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Great Britain: Solar Thermal to Remain in the Renewable Heat Incentive Scheme

Submitted by Baerbel Epp on January 9, 2017
non-domestic RHIAfter several months of consultation about removing new solar thermal systems from the Renewable Heat Incentive (RHI) starting in 2017, the British government announced on 14 December 2016 that the support will in fact continue. The government published the results of the consultation in a document called The Renewable Heat Incentive: A Reformed Scheme (see attached pdf). Here it was announced that support for new solar thermal installations will in fact continue through the RHI scheme without changes. Hence the tariff for the households will remain at the current level of 0.1974 Pound Sterling (GBP)/kWh paid over seven years and for non-households the tariff will remain at the current level of 0.1028 GBP/kWh over 20 years. Solar space heating is still not eligible. The chart shows the small portion of solar thermal accredited installations (1.57 %) in the non-domestic RHI between Q2 2014 and Q3 2016 – in total 223 solar applications since the start of the programme.
Chart: Ofgem
 

Strong support for solar thermal in responses 
The responses received to the consultation strongly supported the continued inclusion of solar thermal in both schemes. Of the 230 responses received to withdrawing support for new solar thermal systems in the domestic RHI, 92% did not agree with the proposal.
 
This proportion was the same for the non-domestic part. The government acknowledged that if support were to be removed there could be a potentially significant detrimental effect on deployment and the supply chain, including UK manufacturing of solar thermal panels. Considering the whole consultation, a large portion of respondents answered only those questions relating to solar thermal.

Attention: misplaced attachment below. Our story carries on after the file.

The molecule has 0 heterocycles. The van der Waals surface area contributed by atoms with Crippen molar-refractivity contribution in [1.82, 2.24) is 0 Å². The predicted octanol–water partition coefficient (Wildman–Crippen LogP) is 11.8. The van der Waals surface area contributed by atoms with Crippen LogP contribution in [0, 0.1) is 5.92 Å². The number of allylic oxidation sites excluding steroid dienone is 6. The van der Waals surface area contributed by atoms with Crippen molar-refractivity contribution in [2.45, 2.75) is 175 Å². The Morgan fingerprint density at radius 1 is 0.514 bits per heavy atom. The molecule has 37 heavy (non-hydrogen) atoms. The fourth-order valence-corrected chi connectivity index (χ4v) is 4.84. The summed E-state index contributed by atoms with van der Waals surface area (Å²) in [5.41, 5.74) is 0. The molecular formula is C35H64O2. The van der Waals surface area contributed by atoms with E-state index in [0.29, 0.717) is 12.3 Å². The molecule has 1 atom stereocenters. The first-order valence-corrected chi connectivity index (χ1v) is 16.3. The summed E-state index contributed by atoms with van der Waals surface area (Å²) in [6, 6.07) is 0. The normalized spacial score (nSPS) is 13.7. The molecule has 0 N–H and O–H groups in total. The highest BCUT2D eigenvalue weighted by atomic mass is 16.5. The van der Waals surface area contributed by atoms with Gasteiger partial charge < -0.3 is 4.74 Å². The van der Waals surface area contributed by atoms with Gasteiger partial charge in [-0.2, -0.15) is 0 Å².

Many respondents were in favour of retaining solar thermal on the basis that it is the lowest cost of all the RHI technologies, the easiest to deploy and use. Many of those who supported solar thermal highlighted the positive points made in the consultation about solar thermal: 
  • Solar thermal has an important role going forward in de-carbonising heating
  • It has the lowest upfront costs for consumers 
  • It can also act as a valuable adjunct to heat pumps and biomass boilers. 
The industry welcomes the announcement 
On the website of the UK’s Solar Trade Association (STA) the Chief Executive Paul Barwell commented: “Solar thermal is back, which is great news for businesses and families who want to bring down their energy bills and do their bit to mitigate climate change. It is to the new Energy Department’s credit that they listened to the very strong arguments we made for retaining solar thermal within the RHI.” Peter Randall, Managing Director of the design and installation company Solar Kingdom based in Edinburgh, Scotland, confirmed: “The announcement is very welcome. The original premise for the removal of solar thermal from the RHI was seriously flawed. The STA and other interested bodies put forward a strong case for its continuing inclusion.” This was echoed by Kathy McVeigh, Managing Director of CoolSky based in Northern Ireland: “It would have been shameful if solar thermal had not been included in the RHI. The STA lobbied strongly for inclusion and it is fantastic to see their efforts awarded. Hopefully this will give the industry an opportunity to recover.”